September is full of opportunities to be a part of the rich cultural traditions of the Pueblos. This month, a number of Pueblos celebrate annual feast days in honor of their patron saints and other days with special religious significance.
History of Patron Saints
Long before the Spanish arrived in North America, Pueblo peoples developed their own traditions, art forms and religion. With the arrival of conquistadors, Native American Indians were introduced, and sometimes forced to convert to Catholicism. As the Spanish laid claim to the land and their influence spread, Franciscan friars and fathers founded mission churches.
Although the exact history of how a patron saint was designated for each Pueblo is unknown, the Franciscan friars and fathers may have selected the patron saint based on their own devotion. Patron saints may also have been designated based on the date the mission was founded or dedicated or the date of a Pueblo ceremony in an effort to Christianize it.
Calendar of Feast Days
In September, four Pueblos celebrate the feast day of their patron saint:
Feast of San Esteban (St. Stephen 1 of Hungary) – Acoma Pueblo – September 2
Feast of St. Augustine (Augustine of Hippo) – Isleta Pueblo – September 4
Feast of St. Joseph – Laguna Pueblo – September 19
Feast of San Geronimo (St. Jerome) – Taos Pueblo – September 30
In addition to patron saints, many Pueblos celebrate Catholic feast days to commemorate other saints or important events in saints’ lives. In September, these festivals include:
Feast of the Nativity of the Blessed Virgin Mary – San Ildefonso & Laguna Pueblos (Village of Encinal) – September 8
Feast of St. Elizabeth – Laguna Pueblo (Village of Paguate) – September 25
Celebrating the Saints
Although feast days for the saints are Western-/Catholic- inspired occasions, the celebration of these days often reflects both Catholic and Native religions. Most feast days begin with Mass at the mission church either the evening before or morning of the Feast Day. In Pueblos with an effigy of the saint, the effigy is moved from the mission church altar to the Pueblo plaza where it is placed in a shrine covered by woven blankets. Harvest goods and other offerings may be placed on the floor of the shrine at the saint’s feet.
With the saint looking on, the traditional ceremonial festivities begin. These are the events that draw visitors who are interested in witnessing centuries-old dances and ceremonies.
Some Pueblos perform specific dances on Feast Days. For instance, San Ildefonso Pueblo celebrates the Feast of the Nativity of the Blessed Virgin Mary with Corn Dances while Laguna Pueblo celebrates the same Feast with Harvest Dances (which are also performed on the Feast of St. Elizabeth).
Little is known about Corn and Harvest Dances outside the Pueblos. Because Feast Days are ceremonial (sacred) festivals, the Pueblos prohibit the use of cameras or other recording devices and sketching. Performances are intended to be remembered in the heart.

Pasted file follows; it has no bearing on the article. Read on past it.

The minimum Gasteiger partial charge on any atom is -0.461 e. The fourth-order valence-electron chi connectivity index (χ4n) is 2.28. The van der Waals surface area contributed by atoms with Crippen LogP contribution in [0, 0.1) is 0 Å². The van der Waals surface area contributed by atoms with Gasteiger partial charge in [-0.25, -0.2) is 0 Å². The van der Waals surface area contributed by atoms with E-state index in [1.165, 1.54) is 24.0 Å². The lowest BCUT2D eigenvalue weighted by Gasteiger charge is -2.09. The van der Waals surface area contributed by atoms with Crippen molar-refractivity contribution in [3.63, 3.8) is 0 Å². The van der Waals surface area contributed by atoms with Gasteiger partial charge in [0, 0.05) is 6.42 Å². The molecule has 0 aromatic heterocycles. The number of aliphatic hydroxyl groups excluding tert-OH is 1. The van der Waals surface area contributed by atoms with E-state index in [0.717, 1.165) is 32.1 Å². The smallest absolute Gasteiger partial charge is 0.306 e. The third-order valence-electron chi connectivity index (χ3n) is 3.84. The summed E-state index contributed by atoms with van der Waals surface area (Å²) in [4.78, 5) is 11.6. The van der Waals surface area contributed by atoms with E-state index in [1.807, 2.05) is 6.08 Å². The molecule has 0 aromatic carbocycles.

More is known about the Eagle Dances performed as part of Laguna Pueblo’s St. Joseph Feast Day. Eagle Dances are not unique to the Pueblo peoples—many Native American Indian nations’ ceremonies include these dances, so there is a lot of variation in the traditional dress and actual dances.
In general, these dances are meant to depict the life cycle of the eagle. The eagle is sacred to many Native American Indian peoples because it is believed to be a messenger between heaven and earth—a carrier of prayers. The eagle is also believed by some to control thunder and rain, making it important for the success of the harvest.
During the dances, two central dancers don eagle-like attire. Their movements mimic many daily activities of Eagle, including hunting and fishing. Dancers move to music created by background chanters and drummers.
Of all Pueblo Feast Days, the events of Taos Pueblo’s San Geronimo Feast Day are most publicized. The Feast Day begins with a vespers (evening) Mass the night before. A foot race is held at dawn of the Feast Day. During the day, vendors line the plaza and streets, selling food and crafts. In the late afternoon, sacred clowns (Chi-pu-nah) begin to enter the plaza. The Chi-pu-nah are spiritual instructors and may discipline visitors and tribal members alike. Around 4:00 pm, the sacred clowns will participate in the pole climb. They gather around a large pole and begin to climb toward the top where there is a store of harvest goods. The first to reach them lowers them down to the others.
For More Information
The Feast Days are religious ceremonies and may be enjoyed by those outside the Pueblo culture. However, the Pueblo does not prioritize explaining or educating the public about its ceremonies. Some members of the Pueblo may offer explanations of the dances and rituals, but asking about the meaning or purpose of the dances, attire, etc. is considered poor form.
Most Pueblo Feast Day events are not tightly scheduled. Dances generally begin around 10:00 am and run through the late afternoon. You may contact the Pueblo’s administrative office for more information, including event parking, shuttles, etc.